Alternative Medicine and American Religious Life
The late 1980s have seen an explosion of interest in an unconventional, and sometimes bizarre, set of practices and beliefs commonly called the New Age movement. Led by such visible figures as Shirley MacLaine, thousands of Americans have turned to a wide range of self-help methods and philosophies geared toward spiritual fulfillment and, particularly, healing of the body, including acupuncture, channeling, and crystals. What all these methods seem to have in common is an attempt to eschew conventional medical treatments, to move beyond the mysteries of the body to those of the psyche and soul. But as Robert C. Fuller demonstrates in this fascinating and surprising new book, such "alternative" forms of healing are nothing new in American culture.
Going back to the early nineteenth century, Fuller asserts, Americans have relied on a bewildering assortment of unorthodox medical systems that represent a characteristically American strain of religious thought--a belief that spiritual, physical, and even economic well-being flow from an individual's rapport with the cosmos. Drawing on a wealth of historical, psychological, and sociological information, Fuller's story begins with such early health reforms as homeopathy, hydropathy, and Thomsonianism (which held that all disease was caused by cold and could be cured by heat). Though fairly conventional in outlook, they signalled the appearance of metaphysical elements that were destined to erupt in later movements. Fuller then looks at mesmerism and Swedenborgianism, which sprang up in the 1830s and 40s. Both of these movements were extremely popular in America, promising a triumph of piety and spirituality over the weaknesses of the body and mind, and changing the way thousands of Americans looked at modern medicine. Fuller traces this increasing metaphysical dimension, first in the early practices of osteopathic and chiropractic medicine, and then throughout the twentieth century in such varied and colorful systems as crystal healing, rolfing, spirit channeling, holistic health, and even Alcoholics Anonymous.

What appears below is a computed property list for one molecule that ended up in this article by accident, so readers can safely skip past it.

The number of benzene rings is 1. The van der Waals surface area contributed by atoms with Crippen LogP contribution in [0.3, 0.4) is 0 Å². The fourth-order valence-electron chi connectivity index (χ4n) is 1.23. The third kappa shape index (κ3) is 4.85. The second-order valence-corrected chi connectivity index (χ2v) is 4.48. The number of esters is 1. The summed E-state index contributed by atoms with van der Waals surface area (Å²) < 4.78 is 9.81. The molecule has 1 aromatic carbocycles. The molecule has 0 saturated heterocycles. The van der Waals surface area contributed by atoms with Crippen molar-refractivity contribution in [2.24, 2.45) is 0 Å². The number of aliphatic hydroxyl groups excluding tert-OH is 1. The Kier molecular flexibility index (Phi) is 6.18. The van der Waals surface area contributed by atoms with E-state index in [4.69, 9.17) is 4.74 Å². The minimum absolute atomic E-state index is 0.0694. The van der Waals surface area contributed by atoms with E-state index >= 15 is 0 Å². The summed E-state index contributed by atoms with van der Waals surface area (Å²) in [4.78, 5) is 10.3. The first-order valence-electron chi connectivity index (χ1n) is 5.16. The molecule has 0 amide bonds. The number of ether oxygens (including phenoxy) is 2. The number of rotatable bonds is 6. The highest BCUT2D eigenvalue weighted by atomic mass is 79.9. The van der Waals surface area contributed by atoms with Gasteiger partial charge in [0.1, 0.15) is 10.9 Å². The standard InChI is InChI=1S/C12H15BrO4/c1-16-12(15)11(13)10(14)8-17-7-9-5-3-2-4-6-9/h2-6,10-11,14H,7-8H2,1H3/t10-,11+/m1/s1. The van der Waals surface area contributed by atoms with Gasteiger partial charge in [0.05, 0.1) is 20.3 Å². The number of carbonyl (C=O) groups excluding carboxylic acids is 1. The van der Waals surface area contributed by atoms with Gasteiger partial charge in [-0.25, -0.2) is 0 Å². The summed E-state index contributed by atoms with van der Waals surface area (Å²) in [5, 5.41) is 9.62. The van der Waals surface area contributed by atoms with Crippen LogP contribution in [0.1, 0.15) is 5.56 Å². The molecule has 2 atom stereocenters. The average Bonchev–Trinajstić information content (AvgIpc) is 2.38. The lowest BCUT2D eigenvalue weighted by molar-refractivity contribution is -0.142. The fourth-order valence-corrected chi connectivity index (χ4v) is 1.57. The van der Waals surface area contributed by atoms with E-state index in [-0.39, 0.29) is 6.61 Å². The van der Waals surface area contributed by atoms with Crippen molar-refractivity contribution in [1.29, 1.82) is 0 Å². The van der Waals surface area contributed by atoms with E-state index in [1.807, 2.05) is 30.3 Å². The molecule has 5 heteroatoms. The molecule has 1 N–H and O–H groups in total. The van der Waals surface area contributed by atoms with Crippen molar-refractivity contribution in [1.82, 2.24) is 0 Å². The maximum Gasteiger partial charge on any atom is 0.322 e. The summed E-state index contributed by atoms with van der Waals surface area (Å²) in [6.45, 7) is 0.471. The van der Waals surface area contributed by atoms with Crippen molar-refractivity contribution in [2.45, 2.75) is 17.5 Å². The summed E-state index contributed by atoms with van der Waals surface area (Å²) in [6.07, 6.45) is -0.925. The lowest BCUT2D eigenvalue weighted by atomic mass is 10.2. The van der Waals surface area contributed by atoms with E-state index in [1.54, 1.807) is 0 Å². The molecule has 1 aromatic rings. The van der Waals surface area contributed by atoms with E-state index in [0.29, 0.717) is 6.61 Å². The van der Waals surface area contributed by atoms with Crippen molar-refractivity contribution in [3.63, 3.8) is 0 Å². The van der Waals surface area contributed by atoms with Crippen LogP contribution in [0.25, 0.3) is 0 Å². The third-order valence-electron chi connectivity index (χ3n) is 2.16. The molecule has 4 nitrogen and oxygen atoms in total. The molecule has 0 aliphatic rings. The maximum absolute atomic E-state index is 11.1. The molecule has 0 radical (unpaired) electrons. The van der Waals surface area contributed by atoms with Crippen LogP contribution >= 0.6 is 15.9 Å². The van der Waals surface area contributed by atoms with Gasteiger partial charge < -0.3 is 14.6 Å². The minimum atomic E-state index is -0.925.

Fuller argues that these healing movements have played an important role in American religious life, offering people a more vivid experience of a "sacred reality" than do most organized religions. His fascinating and sympathetic look at this thriving, and peculiarly American, mode of religion will interest a wide range of readers interested in American religious, cultural, and medical history.
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